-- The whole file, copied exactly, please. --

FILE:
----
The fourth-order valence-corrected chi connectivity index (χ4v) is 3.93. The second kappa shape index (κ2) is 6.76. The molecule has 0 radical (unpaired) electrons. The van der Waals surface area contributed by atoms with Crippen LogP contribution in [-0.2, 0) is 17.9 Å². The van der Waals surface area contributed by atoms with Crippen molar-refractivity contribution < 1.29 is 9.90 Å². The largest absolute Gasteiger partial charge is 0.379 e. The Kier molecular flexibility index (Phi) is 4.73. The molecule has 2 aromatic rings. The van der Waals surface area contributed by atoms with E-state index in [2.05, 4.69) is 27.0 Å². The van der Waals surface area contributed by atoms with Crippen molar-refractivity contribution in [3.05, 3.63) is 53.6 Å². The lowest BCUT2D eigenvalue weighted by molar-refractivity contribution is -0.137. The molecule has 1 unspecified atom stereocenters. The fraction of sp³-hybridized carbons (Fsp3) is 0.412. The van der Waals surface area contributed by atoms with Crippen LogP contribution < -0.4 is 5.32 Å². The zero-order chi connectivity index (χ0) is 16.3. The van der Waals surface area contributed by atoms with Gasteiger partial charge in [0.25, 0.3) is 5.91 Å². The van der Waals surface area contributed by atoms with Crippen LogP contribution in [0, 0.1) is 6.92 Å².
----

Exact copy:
The fourth-order valence-corrected chi connectivity index (χ4v) is 3.93. The second kappa shape index (κ2) is 6.76. The molecule has 0 radical (unpaired) electrons. The van der Waals surface area contributed by atoms with Crippen LogP contribution in [-0.2, 0) is 17.9 Å². The van der Waals surface area contributed by atoms with Crippen molar-refractivity contribution < 1.29 is 9.90 Å². The largest absolute Gasteiger partial charge is 0.379 e. The Kier molecular flexibility index (Phi) is 4.73. The molecule has 2 aromatic rings. The van der Waals surface area contributed by atoms with E-state index in [2.05, 4.69) is 27.0 Å². The van der Waals surface area contributed by atoms with Crippen molar-refractivity contribution in [3.05, 3.63) is 53.6 Å². The lowest BCUT2D eigenvalue weighted by molar-refractivity contribution is -0.137. The molecule has 1 unspecified atom stereocenters. The fraction of sp³-hybridized carbons (Fsp3) is 0.412. The van der Waals surface area contributed by atoms with Crippen LogP contribution < -0.4 is 5.32 Å². The zero-order chi connectivity index (χ0) is 16.3. The van der Waals surface area contributed by atoms with Gasteiger partial charge in [0.25, 0.3) is 5.91 Å². The van der Waals surface area contributed by atoms with Crippen LogP contribution in [0, 0.1) is 6.92 Å².